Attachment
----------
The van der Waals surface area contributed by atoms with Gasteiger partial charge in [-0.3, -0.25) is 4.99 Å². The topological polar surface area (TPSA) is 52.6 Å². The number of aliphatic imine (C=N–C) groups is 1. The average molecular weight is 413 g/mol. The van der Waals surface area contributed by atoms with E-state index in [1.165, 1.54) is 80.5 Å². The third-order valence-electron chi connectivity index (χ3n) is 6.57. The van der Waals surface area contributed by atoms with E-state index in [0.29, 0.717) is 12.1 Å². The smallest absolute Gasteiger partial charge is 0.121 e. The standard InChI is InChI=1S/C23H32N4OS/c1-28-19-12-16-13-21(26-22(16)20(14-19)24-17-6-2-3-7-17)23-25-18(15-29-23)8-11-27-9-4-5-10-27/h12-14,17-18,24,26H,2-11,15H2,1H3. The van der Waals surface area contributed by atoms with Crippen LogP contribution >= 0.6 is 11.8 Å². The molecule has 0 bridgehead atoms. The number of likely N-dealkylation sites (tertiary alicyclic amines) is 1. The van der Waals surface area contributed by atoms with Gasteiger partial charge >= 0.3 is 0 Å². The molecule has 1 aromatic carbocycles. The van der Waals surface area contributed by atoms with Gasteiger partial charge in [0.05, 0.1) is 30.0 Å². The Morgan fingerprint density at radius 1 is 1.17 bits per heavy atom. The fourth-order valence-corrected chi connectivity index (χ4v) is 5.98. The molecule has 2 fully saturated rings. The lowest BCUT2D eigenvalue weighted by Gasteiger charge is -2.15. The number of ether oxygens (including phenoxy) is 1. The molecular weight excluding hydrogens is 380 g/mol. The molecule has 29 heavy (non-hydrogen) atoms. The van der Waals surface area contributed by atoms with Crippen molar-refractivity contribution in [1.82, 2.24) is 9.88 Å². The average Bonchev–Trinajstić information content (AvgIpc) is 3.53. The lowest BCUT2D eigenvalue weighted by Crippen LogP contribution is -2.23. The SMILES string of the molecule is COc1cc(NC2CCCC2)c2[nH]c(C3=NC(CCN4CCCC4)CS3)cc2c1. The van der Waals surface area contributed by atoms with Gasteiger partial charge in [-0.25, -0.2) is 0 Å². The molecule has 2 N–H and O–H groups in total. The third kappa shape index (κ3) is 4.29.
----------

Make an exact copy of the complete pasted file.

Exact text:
The van der Waals surface area contributed by atoms with Gasteiger partial charge in [-0.3, -0.25) is 4.99 Å². The topological polar surface area (TPSA) is 52.6 Å². The number of aliphatic imine (C=N–C) groups is 1. The average molecular weight is 413 g/mol. The van der Waals surface area contributed by atoms with E-state index in [1.165, 1.54) is 80.5 Å². The third-order valence-electron chi connectivity index (χ3n) is 6.57. The van der Waals surface area contributed by atoms with E-state index in [0.29, 0.717) is 12.1 Å². The smallest absolute Gasteiger partial charge is 0.121 e. The standard InChI is InChI=1S/C23H32N4OS/c1-28-19-12-16-13-21(26-22(16)20(14-19)24-17-6-2-3-7-17)23-25-18(15-29-23)8-11-27-9-4-5-10-27/h12-14,17-18,24,26H,2-11,15H2,1H3. The van der Waals surface area contributed by atoms with Crippen LogP contribution >= 0.6 is 11.8 Å². The molecule has 0 bridgehead atoms. The number of likely N-dealkylation sites (tertiary alicyclic amines) is 1. The van der Waals surface area contributed by atoms with Gasteiger partial charge >= 0.3 is 0 Å². The molecule has 1 aromatic carbocycles. The van der Waals surface area contributed by atoms with Gasteiger partial charge in [0.05, 0.1) is 30.0 Å². The Morgan fingerprint density at radius 1 is 1.17 bits per heavy atom. The fourth-order valence-corrected chi connectivity index (χ4v) is 5.98. The molecule has 2 fully saturated rings. The lowest BCUT2D eigenvalue weighted by Gasteiger charge is -2.15. The number of ether oxygens (including phenoxy) is 1. The molecular weight excluding hydrogens is 380 g/mol. The molecule has 29 heavy (non-hydrogen) atoms. The van der Waals surface area contributed by atoms with Crippen molar-refractivity contribution in [1.82, 2.24) is 9.88 Å². The average Bonchev–Trinajstić information content (AvgIpc) is 3.53. The lowest BCUT2D eigenvalue weighted by Crippen LogP contribution is -2.23. The SMILES string of the molecule is COc1cc(NC2CCCC2)c2[nH]c(C3=NC(CCN4CCCC4)CS3)cc2c1. The van der Waals surface area contributed by atoms with Gasteiger partial charge in [-0.25, -0.2) is 0 Å². The molecule has 2 N–H and O–H groups in total. The third kappa shape index (κ3) is 4.29.